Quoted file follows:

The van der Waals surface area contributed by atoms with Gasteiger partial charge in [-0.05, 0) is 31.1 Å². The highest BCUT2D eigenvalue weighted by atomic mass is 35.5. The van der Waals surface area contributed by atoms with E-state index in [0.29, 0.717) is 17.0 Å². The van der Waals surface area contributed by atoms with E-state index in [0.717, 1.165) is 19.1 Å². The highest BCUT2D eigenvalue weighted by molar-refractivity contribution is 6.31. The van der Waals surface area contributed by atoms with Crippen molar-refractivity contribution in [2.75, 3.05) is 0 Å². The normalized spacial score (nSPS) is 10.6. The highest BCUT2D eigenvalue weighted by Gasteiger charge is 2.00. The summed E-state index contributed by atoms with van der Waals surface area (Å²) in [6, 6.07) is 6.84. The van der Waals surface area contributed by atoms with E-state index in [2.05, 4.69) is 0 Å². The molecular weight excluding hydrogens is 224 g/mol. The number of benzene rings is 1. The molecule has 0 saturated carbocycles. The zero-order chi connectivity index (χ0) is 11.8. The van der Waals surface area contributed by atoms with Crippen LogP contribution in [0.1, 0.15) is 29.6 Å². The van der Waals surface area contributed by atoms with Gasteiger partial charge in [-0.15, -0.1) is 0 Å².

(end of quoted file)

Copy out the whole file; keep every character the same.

The van der Waals surface area contributed by atoms with Gasteiger partial charge in [-0.05, 0) is 31.1 Å². The highest BCUT2D eigenvalue weighted by atomic mass is 35.5. The van der Waals surface area contributed by atoms with E-state index in [0.29, 0.717) is 17.0 Å². The van der Waals surface area contributed by atoms with E-state index in [0.717, 1.165) is 19.1 Å². The highest BCUT2D eigenvalue weighted by molar-refractivity contribution is 6.31. The van der Waals surface area contributed by atoms with Crippen molar-refractivity contribution in [2.75, 3.05) is 0 Å². The normalized spacial score (nSPS) is 10.6. The highest BCUT2D eigenvalue weighted by Gasteiger charge is 2.00. The summed E-state index contributed by atoms with van der Waals surface area (Å²) in [6, 6.07) is 6.84. The van der Waals surface area contributed by atoms with E-state index in [2.05, 4.69) is 0 Å². The molecular weight excluding hydrogens is 224 g/mol. The number of benzene rings is 1. The molecule has 0 saturated carbocycles. The zero-order chi connectivity index (χ0) is 11.8. The van der Waals surface area contributed by atoms with Crippen LogP contribution in [0.1, 0.15) is 29.6 Å². The van der Waals surface area contributed by atoms with Gasteiger partial charge in [-0.15, -0.1) is 0 Å².